The last three decades have witnessed the transformation of physical cosmology to a quantitative scientific discipline with the development of a standard model of the Universe's dynamics and geometry on large scales and a theory of cosmic structure and structure formation, both based on general relativity as a theory of gravity. This model asserts that cosmic structures have been seeded by inflation in the early universe and that structure formation proceeds by gravitational collapse of seed structures while the Universe expands in a homogeneous and isotropic way.
While this standard model is presently viable and in agreement with current observations, there are many unclear questions, one important among them concerns the properties of gravity on Gpc-scales, where general relativity predicts gravity to becomes repulsive and to accelerate the expansion of the Universe. This has been experimentally shown by observing distant supernovae which are systematically dimmer than expected in a non-accelerating Universe. The origin of acceleration is attributed to a cosmological constant, which appears naturally in general relativity and whose effects appear on large, cosmological distances by changing the distance-redshift relation of supernovae and by affecting structure growth.
Whether the cosmological constant or an alternative mechanism is responsible for the Universe's accelerated expansion is a subject of current research: The most basic extensions to the standard model construct dark energy as scenarios that allow time evolution. Couplings between dark matter and energy, or with neutrinos are proposed to overcome 'coincidences' that lack explanations within the standard model. Another avenue are modifications of general relativity on large scales: Additional nonlinear terms in the gravitational interaction may weaken gravity on large scales and make accelerated expansion possible while on small scales or in regions of large densities general relativity is recovered by screening mechanisms.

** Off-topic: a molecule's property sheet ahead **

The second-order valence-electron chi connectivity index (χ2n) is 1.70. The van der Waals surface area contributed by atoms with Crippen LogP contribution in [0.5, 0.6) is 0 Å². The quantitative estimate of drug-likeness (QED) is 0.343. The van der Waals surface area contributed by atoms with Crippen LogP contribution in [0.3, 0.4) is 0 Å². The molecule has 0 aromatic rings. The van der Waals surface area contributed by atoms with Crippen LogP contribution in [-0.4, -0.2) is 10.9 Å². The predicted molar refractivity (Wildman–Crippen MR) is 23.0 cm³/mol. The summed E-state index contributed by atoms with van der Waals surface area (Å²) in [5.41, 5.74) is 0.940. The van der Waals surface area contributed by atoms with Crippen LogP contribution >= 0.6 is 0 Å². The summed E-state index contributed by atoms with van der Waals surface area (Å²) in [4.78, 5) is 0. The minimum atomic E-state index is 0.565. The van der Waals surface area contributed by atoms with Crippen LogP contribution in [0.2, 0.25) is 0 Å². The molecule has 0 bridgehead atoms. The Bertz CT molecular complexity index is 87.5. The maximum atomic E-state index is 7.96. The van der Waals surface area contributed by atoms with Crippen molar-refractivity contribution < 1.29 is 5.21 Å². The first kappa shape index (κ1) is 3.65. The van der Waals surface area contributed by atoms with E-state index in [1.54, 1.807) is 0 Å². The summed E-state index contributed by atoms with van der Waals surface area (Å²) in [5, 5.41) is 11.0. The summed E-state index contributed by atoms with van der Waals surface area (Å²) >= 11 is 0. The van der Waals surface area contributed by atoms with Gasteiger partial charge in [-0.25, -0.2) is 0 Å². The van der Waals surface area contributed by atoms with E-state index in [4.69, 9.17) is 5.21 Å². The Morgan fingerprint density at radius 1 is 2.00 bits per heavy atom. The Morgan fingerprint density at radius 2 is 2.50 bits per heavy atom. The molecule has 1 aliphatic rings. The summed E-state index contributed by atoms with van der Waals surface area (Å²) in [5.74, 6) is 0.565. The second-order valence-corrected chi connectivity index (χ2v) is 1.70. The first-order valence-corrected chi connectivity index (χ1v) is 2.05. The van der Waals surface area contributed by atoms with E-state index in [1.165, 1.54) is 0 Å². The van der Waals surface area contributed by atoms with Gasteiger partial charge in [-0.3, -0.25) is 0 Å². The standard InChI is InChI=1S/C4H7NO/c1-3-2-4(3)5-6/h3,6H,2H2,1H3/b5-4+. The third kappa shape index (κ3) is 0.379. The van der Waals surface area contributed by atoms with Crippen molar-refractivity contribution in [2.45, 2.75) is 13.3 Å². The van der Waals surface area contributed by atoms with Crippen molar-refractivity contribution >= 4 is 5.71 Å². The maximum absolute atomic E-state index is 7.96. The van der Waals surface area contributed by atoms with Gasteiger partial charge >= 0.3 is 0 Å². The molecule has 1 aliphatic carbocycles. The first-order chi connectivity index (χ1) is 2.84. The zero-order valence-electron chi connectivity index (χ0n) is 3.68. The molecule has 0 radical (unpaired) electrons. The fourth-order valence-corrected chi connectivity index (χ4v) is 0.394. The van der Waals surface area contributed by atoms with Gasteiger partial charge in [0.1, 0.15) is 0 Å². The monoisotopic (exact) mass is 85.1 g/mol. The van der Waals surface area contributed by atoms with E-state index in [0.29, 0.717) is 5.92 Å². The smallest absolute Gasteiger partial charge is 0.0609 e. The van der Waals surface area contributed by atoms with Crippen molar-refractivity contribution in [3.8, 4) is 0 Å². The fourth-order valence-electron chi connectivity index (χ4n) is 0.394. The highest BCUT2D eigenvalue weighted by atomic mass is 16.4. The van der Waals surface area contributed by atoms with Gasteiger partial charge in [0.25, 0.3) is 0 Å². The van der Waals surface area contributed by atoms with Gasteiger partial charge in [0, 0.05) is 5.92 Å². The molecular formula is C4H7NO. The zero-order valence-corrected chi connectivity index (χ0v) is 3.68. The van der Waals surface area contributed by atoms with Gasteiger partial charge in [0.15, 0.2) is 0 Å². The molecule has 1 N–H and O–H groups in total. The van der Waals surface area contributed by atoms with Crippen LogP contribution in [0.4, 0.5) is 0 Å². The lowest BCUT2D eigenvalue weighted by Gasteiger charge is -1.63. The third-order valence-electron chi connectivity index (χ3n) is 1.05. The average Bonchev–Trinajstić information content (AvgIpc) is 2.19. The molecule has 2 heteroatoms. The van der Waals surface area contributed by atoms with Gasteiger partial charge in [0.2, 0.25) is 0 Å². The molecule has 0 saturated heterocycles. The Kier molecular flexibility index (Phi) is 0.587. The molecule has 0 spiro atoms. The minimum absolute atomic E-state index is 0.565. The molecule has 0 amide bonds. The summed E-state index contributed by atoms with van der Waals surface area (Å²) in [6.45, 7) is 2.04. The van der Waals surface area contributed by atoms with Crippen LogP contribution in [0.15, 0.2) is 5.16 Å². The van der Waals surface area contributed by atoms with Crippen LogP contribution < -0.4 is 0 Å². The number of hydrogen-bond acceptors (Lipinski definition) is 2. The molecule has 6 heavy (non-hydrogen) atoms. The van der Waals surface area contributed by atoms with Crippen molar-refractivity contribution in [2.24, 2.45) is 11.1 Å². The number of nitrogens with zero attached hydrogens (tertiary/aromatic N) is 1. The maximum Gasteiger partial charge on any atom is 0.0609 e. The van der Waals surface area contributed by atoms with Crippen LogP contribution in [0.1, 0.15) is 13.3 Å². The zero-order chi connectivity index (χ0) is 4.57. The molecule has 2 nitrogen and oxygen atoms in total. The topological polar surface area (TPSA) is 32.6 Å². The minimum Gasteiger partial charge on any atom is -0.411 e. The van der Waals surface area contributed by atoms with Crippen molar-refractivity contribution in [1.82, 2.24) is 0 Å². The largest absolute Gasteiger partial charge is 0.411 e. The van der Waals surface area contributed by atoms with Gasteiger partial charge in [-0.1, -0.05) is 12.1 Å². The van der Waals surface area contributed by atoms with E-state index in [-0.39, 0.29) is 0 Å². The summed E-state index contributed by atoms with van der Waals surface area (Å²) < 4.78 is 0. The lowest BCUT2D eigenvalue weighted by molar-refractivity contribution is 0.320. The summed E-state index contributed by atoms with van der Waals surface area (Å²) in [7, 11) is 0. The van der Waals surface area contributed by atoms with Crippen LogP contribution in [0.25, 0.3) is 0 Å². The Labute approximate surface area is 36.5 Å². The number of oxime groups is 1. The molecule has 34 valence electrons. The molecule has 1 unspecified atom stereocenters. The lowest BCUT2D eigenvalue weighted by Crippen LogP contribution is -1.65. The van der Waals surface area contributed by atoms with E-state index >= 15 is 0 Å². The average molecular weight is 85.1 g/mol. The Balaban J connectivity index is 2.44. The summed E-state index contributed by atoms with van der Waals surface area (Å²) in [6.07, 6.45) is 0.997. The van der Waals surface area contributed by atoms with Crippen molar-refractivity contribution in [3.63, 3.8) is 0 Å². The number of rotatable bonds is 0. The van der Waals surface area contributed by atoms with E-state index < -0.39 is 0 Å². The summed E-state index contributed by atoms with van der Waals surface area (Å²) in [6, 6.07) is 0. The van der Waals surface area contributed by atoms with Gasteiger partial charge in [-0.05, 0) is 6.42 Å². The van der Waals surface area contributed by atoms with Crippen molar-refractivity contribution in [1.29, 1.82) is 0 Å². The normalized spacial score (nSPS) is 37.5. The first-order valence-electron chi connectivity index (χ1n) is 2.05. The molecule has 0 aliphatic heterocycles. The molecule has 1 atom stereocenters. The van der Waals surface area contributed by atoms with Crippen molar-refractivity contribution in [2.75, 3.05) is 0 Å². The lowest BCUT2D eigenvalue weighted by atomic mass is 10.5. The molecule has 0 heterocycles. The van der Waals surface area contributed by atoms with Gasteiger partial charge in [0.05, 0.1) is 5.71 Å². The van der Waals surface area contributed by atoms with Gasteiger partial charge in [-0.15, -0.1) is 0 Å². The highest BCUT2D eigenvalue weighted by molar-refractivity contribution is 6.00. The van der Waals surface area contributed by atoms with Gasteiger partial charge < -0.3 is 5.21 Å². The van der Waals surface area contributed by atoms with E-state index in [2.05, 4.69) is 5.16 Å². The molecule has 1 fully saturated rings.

The properties of cosmic structures are to a large degree determined by those of dark matter while on small scales below 1 Mpc the influence of baryons becomes important, and eventually dominant. The dark matter distribution of gravitationally bound cosmic structures is routinely recovered in numerical simulations, but from a fundamental point of view, it is still unclear why the structures have this shape and why they are stable. While these problems are unsolved even for the most basic dark matter models with standard Newtonian gravity, they remain even less clear if there are couplings between dark matter, baryonic matter and dark energy, or for modifications of the gravitational law.
Common to these ideas is the search for new fundamental gravitational phenomena as the investigation of the properties of gravity on the relevant scales has only become possible in the last decades through observations of supernovae of type Ia, large-scale galaxy surveys and the cosmic microwave background. These three particular probes have focused on the geometry of the Universe and have provided information about the initial conditions of structure formation. But apart from geometrical probes it is attractive to investigate properties of gravity by its influence on the formation of cosmic structures. These observations would use the weak gravitational lensing effect by the large-scale distribution of matter and observations of baryon acoustic oscillations in the galaxy distribution, which are two of the primary tasks of future large-scale surveys like the European Euclid-satellite mission, the ongoing Dark Energy Survey and the planned Large Synoptic Sky Telescope. Advances in observational techniques will enable detailed investigations of the internal dynamics of bound structures and will potentially uncover the relation between their properties and the properties of dark matter particles, possible coupling to dark energy, or changes in the effective gravitational law which they may be subjected to.
It is clear that future investigations of gravity on large scales will not be limited by statistics as Euclid will essentially observe the Hubble volume. Instead, all observations will be limited by systematics, i.e. by incompletely understood properties of the observed objects. But in order to make use of structure formation as a probe of gravity it is vitally important to understand the astrophysics of cosmic structure formation, otherwise the potentially exquisite sensitivity on properties of gravity can not be unlocked. Our proposal is specifically targeted at this issue. We have identified a number of problems in which an incomplete understanding of astrophysics stands in the way of performing cosmological observations and of understanding the properties of gravity on large scales, and where the astrophysical problem itself it a rich and rewarding topic.